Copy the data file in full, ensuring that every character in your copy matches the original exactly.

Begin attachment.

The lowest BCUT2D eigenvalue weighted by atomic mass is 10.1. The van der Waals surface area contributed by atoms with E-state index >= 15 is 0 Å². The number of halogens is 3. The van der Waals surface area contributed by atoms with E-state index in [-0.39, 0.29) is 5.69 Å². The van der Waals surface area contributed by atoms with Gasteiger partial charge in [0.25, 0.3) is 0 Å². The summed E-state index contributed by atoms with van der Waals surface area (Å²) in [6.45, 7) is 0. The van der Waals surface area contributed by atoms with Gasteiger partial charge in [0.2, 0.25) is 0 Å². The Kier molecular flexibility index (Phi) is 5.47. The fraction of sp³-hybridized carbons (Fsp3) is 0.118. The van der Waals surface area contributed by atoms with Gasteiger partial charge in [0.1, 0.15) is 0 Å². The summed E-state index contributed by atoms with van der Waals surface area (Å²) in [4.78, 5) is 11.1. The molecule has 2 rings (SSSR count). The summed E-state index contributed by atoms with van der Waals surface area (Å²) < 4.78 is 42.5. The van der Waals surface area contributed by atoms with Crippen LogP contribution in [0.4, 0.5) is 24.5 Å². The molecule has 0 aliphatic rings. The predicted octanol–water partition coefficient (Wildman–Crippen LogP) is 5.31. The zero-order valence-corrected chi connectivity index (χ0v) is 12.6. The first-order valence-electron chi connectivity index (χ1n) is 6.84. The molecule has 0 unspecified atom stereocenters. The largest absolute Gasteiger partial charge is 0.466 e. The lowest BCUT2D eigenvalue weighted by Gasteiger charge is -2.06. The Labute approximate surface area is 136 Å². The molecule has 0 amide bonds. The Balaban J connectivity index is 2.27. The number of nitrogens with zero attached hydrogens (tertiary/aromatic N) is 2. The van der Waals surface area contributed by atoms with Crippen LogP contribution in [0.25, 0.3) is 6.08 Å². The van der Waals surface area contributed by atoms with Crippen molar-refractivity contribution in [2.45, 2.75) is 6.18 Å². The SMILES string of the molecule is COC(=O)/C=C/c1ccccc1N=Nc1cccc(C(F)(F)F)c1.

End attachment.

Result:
The lowest BCUT2D eigenvalue weighted by atomic mass is 10.1. The van der Waals surface area contributed by atoms with E-state index >= 15 is 0 Å². The number of halogens is 3. The van der Waals surface area contributed by atoms with E-state index in [-0.39, 0.29) is 5.69 Å². The van der Waals surface area contributed by atoms with Gasteiger partial charge in [0.25, 0.3) is 0 Å². The summed E-state index contributed by atoms with van der Waals surface area (Å²) in [6.45, 7) is 0. The van der Waals surface area contributed by atoms with Gasteiger partial charge in [0.2, 0.25) is 0 Å². The Kier molecular flexibility index (Phi) is 5.47. The fraction of sp³-hybridized carbons (Fsp3) is 0.118. The van der Waals surface area contributed by atoms with Gasteiger partial charge in [0.1, 0.15) is 0 Å². The summed E-state index contributed by atoms with van der Waals surface area (Å²) in [4.78, 5) is 11.1. The molecule has 2 rings (SSSR count). The summed E-state index contributed by atoms with van der Waals surface area (Å²) < 4.78 is 42.5. The van der Waals surface area contributed by atoms with Crippen LogP contribution in [0.4, 0.5) is 24.5 Å². The molecule has 0 aliphatic rings. The predicted octanol–water partition coefficient (Wildman–Crippen LogP) is 5.31. The zero-order valence-corrected chi connectivity index (χ0v) is 12.6. The first-order valence-electron chi connectivity index (χ1n) is 6.84. The molecule has 0 unspecified atom stereocenters. The largest absolute Gasteiger partial charge is 0.466 e. The lowest BCUT2D eigenvalue weighted by Gasteiger charge is -2.06. The Labute approximate surface area is 136 Å². The molecule has 0 amide bonds. The Balaban J connectivity index is 2.27. The number of nitrogens with zero attached hydrogens (tertiary/aromatic N) is 2. The van der Waals surface area contributed by atoms with Crippen LogP contribution in [0.25, 0.3) is 6.08 Å². The van der Waals surface area contributed by atoms with Crippen molar-refractivity contribution in [2.45, 2.75) is 6.18 Å². The SMILES string of the molecule is COC(=O)/C=C/c1ccccc1N=Nc1cccc(C(F)(F)F)c1.